By Stephen Baxter
Santa Cruz Sentinel
MONTEREY — Police chiefs from across California on Monday honored two fallen Santa Cruz police detectives and eight more officers who were killed in the line of duty in 2013.
More than 300 police leaders gathered at the Portola Plaza Conference Center in Monterey for the California Police Chiefs Association 37th Annual Training Symposium, a weeklong conference to share best practices and experiences.
Monday morning, color guards from Santa Cruz and Salinas police displayed flags and played "Taps." Uniformed officers gave plaques and single roses to family members of the 10 officers who were killed on duty in the state last year.
Santa Cruz police detective Sgt. Loran "Butch" Baker and detective Elizabeth Butler were honored, as well as police from Laguna Beach, Riverside, Tulare County Sheriff's Office and other agencies. Videos showed pictures of the fallen officers from various parts of their lives and described their interests and accolades in a darkened auditorium in the hotel.
Family of the officers sat in the front row.
"It was a wonderful tribute," said Santa Cruz Police Chief Kevin Vogel, who attended the ceremony.
"It was one of the most moving ceremonies I've been to aside from our own."
Baker's widow, Kelly Baker, accepted the plaque with her children, Adam and Jillian, by her side. Butch's daughter Ashley was not present.
Louise Butler, Elizabeth Butler's mother, accepted her rose and plaque on behalf of her family. Louise, of Lomita, has moved to Santa Cruz to help take care of Elizabeth's two young children with Elizabeth's partner, Peter Wu.
Baker and Butler were killed on Feb. 26, 2013, while they investigated a sexual assault suspect on North Branciforte Avenue in Santa Cruz. The suspect shot them both to death on his doorstep and was killed in a gunbattle with authorities later that afternoon.
Baker and Butler were the first and second Santa Cruz police officers killed on duty in the department.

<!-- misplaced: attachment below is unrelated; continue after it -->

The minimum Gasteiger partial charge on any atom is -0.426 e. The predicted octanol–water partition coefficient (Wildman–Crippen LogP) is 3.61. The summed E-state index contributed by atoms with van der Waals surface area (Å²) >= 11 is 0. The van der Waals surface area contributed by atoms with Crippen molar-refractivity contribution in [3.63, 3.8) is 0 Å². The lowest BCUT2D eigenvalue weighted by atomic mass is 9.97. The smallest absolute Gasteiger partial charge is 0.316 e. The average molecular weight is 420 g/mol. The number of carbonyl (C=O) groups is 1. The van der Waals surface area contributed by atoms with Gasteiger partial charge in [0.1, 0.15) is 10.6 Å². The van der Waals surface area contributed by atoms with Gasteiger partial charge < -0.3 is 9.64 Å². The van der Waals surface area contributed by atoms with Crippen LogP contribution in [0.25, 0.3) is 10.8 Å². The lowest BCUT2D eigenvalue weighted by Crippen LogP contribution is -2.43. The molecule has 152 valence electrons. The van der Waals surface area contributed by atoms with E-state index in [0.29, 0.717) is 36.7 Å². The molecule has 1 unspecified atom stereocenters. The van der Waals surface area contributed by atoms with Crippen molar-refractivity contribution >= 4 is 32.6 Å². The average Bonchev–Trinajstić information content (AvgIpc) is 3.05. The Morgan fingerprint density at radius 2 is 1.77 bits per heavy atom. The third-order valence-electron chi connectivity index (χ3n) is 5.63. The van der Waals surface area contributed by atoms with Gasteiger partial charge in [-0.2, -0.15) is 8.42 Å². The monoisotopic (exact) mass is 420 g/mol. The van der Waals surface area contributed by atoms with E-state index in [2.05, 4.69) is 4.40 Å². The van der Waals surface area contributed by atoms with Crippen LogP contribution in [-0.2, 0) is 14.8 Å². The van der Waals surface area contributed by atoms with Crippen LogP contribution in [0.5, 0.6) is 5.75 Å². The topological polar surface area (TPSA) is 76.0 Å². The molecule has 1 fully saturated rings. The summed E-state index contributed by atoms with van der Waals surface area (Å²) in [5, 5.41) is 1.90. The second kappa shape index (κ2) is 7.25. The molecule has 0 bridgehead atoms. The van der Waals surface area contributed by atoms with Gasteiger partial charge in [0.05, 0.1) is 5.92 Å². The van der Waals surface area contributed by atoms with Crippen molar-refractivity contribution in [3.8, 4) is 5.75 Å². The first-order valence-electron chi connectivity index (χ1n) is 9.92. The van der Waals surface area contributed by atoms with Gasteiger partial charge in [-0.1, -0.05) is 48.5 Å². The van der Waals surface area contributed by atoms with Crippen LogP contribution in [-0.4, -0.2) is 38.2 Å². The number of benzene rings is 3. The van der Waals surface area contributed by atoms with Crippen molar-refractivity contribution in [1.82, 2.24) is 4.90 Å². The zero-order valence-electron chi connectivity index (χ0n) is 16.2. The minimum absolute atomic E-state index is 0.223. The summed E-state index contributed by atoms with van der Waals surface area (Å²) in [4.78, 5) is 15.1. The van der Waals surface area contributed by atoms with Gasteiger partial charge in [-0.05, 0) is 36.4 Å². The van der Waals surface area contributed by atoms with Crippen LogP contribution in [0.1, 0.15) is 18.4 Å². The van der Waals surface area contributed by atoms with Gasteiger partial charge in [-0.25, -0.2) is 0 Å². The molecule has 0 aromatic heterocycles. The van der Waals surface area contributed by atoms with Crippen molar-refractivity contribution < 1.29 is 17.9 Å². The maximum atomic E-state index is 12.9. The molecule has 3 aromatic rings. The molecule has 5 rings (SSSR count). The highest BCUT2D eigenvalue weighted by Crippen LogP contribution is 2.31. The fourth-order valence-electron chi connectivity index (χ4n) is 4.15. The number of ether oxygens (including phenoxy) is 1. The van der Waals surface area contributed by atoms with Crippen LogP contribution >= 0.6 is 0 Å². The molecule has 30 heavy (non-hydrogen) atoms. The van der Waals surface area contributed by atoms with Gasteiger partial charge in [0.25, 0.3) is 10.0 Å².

"Our prayers and thoughts go out to all the families as they go through these difficult times," Capitola Police Chief Rudy Escalante told the group of police leaders.
California Attorney General Kamala Harris spoke Monday. Through Thursday, the conference includes training and professional development workshops and speeches by former Defense Secretary Leon Panetta and former NFL star and Aptos High football standout Trent Dilfer, Gov. Jerry Brown and Massachusetts State Police Major Dermot Quinn, who will give a debriefing about the Boston Marathon bombing.
A trade show with police equipment also will take place, along with lectures about recent high-profile cases such as the search for Christopher Dorner. Dorner, a former Los Angeles police officer, shot several people and triggered a massive manhunt that led to his death in a fire in Big Bear in February 2013.
The California Police Chiefs Association also plans to pick its new president during the conference. Its current president, Covina Police Chief Kim Raney, wore a black band over his police badge to honor the fallen officers.
He said the tribute to the men and women who died in the line of duty is a perennial part of the chiefs' conference.
"These never get easier and they shouldn't," Raney told the group.
"I don't think we should ever forget the true cost of public safety."
McClatchy-Tribune News Service
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